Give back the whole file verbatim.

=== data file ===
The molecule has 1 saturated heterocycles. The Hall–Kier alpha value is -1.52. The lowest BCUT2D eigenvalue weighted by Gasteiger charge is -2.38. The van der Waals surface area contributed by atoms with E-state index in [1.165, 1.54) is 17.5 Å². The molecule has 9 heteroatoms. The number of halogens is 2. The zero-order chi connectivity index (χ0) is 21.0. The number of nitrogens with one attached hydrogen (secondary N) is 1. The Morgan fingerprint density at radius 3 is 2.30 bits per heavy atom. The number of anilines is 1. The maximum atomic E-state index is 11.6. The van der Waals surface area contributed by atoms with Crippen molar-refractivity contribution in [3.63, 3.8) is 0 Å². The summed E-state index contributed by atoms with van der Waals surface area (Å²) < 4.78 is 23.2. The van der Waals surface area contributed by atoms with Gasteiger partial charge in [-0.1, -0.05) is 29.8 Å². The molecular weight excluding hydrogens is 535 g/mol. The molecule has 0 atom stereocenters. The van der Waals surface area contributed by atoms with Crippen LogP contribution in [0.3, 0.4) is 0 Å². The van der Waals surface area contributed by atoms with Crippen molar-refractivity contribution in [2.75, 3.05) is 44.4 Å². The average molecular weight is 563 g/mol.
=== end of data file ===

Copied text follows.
The molecule has 1 saturated heterocycles. The Hall–Kier alpha value is -1.52. The lowest BCUT2D eigenvalue weighted by Gasteiger charge is -2.38. The van der Waals surface area contributed by atoms with E-state index in [1.165, 1.54) is 17.5 Å². The molecule has 9 heteroatoms. The number of halogens is 2. The zero-order chi connectivity index (χ0) is 21.0. The number of nitrogens with one attached hydrogen (secondary N) is 1. The Morgan fingerprint density at radius 3 is 2.30 bits per heavy atom. The number of anilines is 1. The maximum atomic E-state index is 11.6. The van der Waals surface area contributed by atoms with Crippen molar-refractivity contribution in [3.63, 3.8) is 0 Å². The summed E-state index contributed by atoms with van der Waals surface area (Å²) < 4.78 is 23.2. The van der Waals surface area contributed by atoms with Gasteiger partial charge in [-0.1, -0.05) is 29.8 Å². The molecular weight excluding hydrogens is 535 g/mol. The molecule has 0 atom stereocenters. The van der Waals surface area contributed by atoms with Crippen LogP contribution in [0.3, 0.4) is 0 Å². The van der Waals surface area contributed by atoms with Crippen molar-refractivity contribution in [2.75, 3.05) is 44.4 Å². The average molecular weight is 563 g/mol.